Brexit could bring cheaper flights for travelers to Europe

The International Air Transport Association, representing 260 of the world´s airlines, has estimated the number of UK air passengers will be three to five percent lower by 2020, driven by an expected downturn in economic activity and fall in the sterling exchange rate, the company said.

Following Britain´s vote to leave the European Union, airline stocks plunged on an anticipated drop in travel demand. The drop in the British pound and the Euro could make it less expensive to passengers traveling to Europe.

American Airlines could be among the US airlines hit hardest by Brexit. Its stock dropped more than 10 percent on June 24 to close at USD27.05. Airline analyst Daniel McKenzie said American has the “largest exposure to the United Kingdom,” with 6.2 percent of round-trip flights “touching the UK.”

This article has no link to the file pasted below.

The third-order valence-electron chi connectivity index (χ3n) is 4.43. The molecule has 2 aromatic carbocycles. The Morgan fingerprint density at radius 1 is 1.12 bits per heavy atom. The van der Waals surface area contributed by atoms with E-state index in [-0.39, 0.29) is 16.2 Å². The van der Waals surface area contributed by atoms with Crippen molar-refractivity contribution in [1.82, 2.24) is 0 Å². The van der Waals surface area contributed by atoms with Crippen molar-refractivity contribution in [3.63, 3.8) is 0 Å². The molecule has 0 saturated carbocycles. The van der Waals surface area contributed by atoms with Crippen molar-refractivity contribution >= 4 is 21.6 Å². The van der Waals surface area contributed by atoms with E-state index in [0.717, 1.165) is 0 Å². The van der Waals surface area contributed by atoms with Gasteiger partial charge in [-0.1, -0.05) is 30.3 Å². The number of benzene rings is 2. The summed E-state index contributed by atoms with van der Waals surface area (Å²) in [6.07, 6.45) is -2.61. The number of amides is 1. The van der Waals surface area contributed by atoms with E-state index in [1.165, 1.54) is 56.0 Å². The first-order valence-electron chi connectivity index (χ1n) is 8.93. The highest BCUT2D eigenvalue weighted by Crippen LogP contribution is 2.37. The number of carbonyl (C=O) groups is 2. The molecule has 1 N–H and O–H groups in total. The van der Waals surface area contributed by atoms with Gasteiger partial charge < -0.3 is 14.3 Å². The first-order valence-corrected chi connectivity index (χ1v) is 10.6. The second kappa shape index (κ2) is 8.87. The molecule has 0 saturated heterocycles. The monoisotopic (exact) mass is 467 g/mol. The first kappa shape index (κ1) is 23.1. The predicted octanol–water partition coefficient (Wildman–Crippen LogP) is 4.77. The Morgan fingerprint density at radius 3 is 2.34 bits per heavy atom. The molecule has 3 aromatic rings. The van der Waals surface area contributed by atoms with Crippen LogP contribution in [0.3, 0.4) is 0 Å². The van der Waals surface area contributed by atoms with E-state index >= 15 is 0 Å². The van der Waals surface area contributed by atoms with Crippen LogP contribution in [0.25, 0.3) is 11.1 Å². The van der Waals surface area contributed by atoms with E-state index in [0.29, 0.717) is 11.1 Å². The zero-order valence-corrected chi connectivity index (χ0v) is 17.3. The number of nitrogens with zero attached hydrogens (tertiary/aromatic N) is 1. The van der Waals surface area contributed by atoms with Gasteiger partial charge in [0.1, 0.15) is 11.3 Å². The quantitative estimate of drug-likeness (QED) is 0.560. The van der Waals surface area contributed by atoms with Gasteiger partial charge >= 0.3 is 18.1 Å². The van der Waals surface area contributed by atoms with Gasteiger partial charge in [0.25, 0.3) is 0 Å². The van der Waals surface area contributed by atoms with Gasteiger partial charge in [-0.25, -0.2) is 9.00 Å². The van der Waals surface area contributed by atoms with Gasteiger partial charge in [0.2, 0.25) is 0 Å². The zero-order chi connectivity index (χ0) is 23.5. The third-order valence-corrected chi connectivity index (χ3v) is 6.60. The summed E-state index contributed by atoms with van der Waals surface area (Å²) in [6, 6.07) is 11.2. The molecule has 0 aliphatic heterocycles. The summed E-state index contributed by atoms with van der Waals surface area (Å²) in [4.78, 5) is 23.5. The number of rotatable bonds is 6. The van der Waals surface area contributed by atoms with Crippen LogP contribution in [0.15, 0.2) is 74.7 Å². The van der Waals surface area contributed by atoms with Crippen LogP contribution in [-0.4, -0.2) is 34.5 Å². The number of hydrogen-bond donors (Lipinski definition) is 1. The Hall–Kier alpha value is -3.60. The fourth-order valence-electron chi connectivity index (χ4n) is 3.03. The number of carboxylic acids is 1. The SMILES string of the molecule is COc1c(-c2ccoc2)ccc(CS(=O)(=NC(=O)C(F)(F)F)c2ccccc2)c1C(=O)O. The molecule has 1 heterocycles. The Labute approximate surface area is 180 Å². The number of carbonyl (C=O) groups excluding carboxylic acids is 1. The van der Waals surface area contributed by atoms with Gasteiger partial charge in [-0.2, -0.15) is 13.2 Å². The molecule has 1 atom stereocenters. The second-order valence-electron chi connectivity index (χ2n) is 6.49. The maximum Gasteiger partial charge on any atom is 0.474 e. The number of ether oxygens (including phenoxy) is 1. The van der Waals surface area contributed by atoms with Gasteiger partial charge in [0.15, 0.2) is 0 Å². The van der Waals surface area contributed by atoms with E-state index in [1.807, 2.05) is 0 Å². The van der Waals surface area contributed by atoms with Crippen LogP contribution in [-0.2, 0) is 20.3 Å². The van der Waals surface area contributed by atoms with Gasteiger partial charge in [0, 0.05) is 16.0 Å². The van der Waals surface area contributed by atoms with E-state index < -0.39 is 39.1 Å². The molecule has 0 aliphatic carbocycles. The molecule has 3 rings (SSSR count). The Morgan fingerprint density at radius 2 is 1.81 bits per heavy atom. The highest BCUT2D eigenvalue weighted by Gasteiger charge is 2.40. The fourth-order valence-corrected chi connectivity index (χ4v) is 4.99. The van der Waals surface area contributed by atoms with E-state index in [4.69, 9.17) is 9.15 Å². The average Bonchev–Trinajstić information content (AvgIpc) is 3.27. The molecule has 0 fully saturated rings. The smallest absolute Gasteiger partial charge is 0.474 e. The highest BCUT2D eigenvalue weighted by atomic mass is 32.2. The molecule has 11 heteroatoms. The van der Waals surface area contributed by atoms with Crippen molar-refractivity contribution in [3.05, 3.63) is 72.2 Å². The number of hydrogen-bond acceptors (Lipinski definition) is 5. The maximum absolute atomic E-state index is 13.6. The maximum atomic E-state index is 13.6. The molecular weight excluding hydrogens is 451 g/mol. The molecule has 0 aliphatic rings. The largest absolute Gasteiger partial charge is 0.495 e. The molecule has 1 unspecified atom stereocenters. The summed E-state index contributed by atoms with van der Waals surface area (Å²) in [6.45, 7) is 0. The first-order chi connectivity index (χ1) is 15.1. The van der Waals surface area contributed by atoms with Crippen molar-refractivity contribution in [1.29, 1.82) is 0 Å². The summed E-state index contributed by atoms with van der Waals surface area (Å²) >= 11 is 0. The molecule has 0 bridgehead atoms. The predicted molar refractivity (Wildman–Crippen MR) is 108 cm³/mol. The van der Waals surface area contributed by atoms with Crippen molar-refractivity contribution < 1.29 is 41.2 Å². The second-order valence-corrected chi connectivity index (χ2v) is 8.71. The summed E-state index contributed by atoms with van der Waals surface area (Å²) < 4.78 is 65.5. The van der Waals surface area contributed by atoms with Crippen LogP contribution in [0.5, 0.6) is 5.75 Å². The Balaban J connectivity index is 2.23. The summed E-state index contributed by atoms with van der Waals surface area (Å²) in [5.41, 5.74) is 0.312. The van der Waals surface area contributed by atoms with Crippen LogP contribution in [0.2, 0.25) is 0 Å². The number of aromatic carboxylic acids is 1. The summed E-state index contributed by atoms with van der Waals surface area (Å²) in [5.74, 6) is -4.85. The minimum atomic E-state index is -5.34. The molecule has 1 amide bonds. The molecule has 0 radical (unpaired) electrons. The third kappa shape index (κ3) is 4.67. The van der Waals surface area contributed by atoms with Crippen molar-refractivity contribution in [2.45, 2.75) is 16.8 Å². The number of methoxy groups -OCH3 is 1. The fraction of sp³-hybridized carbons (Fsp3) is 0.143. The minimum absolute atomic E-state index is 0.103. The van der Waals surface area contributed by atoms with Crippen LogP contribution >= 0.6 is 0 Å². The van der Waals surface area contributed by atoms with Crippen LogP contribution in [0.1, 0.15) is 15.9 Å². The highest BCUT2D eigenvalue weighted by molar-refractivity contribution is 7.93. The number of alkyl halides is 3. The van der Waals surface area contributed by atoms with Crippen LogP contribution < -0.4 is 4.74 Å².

American has 25 daily departures to London, along with flights to Birmingham, Manchester, Edinburgh, and Glasgow. By contrast, United Airlines has 5.3 percent of its flight capacity going to the UK, and Delta Air Lines has 2.7 percent of its business to the UK, McKenzie said.

While travel will become more expensive for British citizens, industry experts said 2016 will be a good time for Americans to travel overseas. The pound lost 8.3 percent of its value against the dollar following the British Brexit vote, reaching its lowest point since 1985.

Investment firm Seeking Alpha said a plunging pound will reduce demand for travel from the UK to the United States, and could also potentially disrupt British Airways flights in London used by American Airlines passengers to travel to other destinations in Europe, Africa, the Middle East, and India.